There are two upcoming public environmental referendums in Taiwan, to be held in December, 2021. One is about whether we commercially restart the Lungmen Nuclear Power Plant, as the non-nuclear policy has caused an air pollution and ecological catastrophe. The other is about moving CNPC Third Natural Gas Receiving Station (the station receives gas to generate power) away from Taoyuan Datan algae coast and waters. These two public referendums give Taiwanese people two solutions to make up the electricity generation following nuclear power plant decommission. However, many academics, government officials and members of the public worry nuclear plants could be huge targets for Chinese missiles, despite the benefits of nuclear power: low cost, high efficiency and zero air pollution production. If the public vote in favour of the transfer of the Receiving Station, then the government will have to find another location for it. The transfer would be very hard for an island with high biodiversity and being located at Pacific Rim Seismic Belt. The public referendum will decide the future of electricity generation in Taiwan.
The Option of Renewable Energy
There are several renewable energy generation methods in Taiwan, solar photovoltaic, wind power, pumped storage hydropower, biomass energy and geothermal power. We generated 18.279 billion KWh through them in 2020. Due to insufficient rainfall last year, the electricity generation from pumped storage hydropower decreased 2.523 billion KWh, compared to 2019. There are forty reservoirs on the island, with a total area of full water level at 8481.4 hectares. However, due to climate change, the rainfall does not reach as high as before. Therefore, we are looking towards solar photovoltaic as a possible solution; the government is planning to set a cumulative target of 20GW for solar photovoltaics by 2025. Due to high pressure on the development of ground-based photovoltaics, most of the solar power plants are transformed from farms; the goal for rooftops has been raised to 8GW and 12GW for ground-based photovoltaics. In the next five years, the average annual growth rate of renewable energy power generation must increase to 61.6% to reach the planned value by 2025 for renewable energy to account for 20% of total power generation, reaching a value of 61.7 billion KWh.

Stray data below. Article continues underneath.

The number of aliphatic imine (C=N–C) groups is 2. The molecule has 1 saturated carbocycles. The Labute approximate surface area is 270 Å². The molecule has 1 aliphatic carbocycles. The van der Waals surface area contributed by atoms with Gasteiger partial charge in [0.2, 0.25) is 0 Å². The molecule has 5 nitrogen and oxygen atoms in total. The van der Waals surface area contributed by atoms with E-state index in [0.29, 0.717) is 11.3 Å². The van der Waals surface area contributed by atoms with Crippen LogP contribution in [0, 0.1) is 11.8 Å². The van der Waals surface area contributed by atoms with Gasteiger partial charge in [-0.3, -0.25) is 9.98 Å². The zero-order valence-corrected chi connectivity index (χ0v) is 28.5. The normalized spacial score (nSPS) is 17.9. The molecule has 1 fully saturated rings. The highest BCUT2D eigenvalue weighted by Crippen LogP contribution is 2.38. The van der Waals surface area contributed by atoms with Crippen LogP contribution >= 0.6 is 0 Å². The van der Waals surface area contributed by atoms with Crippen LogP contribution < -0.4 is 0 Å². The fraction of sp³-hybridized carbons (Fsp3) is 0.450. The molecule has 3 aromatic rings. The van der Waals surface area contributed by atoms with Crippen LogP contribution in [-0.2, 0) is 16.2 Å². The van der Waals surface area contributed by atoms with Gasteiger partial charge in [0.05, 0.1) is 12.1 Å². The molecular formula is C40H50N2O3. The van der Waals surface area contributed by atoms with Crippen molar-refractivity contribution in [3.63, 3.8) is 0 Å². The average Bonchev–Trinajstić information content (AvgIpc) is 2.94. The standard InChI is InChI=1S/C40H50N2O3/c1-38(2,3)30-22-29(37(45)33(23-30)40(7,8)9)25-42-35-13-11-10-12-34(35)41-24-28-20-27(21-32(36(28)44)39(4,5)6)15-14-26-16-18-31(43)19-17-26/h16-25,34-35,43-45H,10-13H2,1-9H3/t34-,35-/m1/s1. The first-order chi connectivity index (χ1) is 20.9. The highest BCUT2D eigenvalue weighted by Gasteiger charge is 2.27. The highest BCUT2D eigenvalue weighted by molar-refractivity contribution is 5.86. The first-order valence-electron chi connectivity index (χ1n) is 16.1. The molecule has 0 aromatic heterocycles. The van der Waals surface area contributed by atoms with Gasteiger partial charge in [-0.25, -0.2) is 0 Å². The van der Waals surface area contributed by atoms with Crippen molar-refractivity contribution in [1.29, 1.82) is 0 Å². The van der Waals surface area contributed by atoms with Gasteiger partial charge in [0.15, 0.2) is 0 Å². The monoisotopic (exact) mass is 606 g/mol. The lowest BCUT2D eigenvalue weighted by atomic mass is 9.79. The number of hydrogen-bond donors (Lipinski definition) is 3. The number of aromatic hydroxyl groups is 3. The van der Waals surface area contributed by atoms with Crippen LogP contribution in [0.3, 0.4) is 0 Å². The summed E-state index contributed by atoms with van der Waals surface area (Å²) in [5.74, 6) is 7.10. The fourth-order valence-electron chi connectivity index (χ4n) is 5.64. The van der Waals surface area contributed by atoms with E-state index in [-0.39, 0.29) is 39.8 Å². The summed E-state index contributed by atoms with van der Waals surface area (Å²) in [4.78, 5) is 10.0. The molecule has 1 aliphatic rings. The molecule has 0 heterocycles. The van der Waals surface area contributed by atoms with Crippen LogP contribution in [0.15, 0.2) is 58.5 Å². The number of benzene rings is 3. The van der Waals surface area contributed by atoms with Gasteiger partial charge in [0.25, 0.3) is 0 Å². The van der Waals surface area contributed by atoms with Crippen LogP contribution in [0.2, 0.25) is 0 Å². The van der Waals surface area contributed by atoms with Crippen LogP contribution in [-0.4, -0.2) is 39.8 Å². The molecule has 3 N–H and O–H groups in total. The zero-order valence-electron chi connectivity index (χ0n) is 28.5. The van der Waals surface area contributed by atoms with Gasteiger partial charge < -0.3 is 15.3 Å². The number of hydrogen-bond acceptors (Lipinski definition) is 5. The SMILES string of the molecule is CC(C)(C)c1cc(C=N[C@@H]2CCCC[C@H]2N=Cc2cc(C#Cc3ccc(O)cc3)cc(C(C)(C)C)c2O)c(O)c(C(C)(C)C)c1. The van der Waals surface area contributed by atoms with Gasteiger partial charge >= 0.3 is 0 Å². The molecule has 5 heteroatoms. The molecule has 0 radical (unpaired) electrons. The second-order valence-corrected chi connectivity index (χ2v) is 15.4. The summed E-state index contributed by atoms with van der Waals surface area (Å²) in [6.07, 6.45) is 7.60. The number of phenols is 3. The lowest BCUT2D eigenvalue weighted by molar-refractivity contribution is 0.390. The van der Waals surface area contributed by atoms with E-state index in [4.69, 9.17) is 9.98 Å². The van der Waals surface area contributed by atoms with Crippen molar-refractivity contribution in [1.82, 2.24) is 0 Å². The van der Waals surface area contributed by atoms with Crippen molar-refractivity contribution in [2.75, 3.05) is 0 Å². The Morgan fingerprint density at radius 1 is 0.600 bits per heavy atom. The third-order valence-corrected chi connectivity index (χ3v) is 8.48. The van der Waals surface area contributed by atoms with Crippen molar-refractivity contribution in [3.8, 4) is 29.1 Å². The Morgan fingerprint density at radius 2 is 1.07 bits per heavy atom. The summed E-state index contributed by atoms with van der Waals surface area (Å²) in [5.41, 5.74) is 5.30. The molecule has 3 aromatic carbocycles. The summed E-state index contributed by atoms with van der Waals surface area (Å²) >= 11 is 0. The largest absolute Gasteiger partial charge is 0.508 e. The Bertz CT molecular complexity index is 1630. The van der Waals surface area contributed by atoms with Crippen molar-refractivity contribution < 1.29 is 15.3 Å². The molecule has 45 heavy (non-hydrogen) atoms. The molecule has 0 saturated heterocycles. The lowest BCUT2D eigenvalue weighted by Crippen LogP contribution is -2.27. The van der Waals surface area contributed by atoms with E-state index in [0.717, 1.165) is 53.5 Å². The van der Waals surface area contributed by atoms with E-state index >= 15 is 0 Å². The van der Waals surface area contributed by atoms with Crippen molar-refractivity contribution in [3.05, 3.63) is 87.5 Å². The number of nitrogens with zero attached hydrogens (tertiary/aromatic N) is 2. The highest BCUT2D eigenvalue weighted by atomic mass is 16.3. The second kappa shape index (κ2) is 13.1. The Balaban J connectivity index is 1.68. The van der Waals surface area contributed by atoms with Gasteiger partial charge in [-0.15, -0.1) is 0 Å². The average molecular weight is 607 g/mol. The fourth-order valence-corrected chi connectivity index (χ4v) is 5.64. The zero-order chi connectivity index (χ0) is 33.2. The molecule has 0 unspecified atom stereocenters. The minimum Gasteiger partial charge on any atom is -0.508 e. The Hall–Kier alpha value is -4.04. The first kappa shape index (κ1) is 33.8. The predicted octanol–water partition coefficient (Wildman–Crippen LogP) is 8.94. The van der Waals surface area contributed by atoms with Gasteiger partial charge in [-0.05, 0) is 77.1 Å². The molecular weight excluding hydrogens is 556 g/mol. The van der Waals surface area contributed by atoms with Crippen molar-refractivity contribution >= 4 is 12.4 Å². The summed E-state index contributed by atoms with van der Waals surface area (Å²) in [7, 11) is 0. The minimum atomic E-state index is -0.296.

To surmise, climate change has resulted in less water, so hydropower generates less power than before. More solar power plants cannot be built because of land acquisition issues. Wind turbines kill many migratory birds, thus, turbine numbers are restricted to avoid collisions with birds, meaning wind farms cannot generate the maximum power. People in Taiwan look forward to replacing nuclear power with renewable energy, and we can see there are many possibilities. It might be hard to generate power self-sufficiently, but harming other creatures or bringing irreversible damage to the next generation is absolutely not an option for us.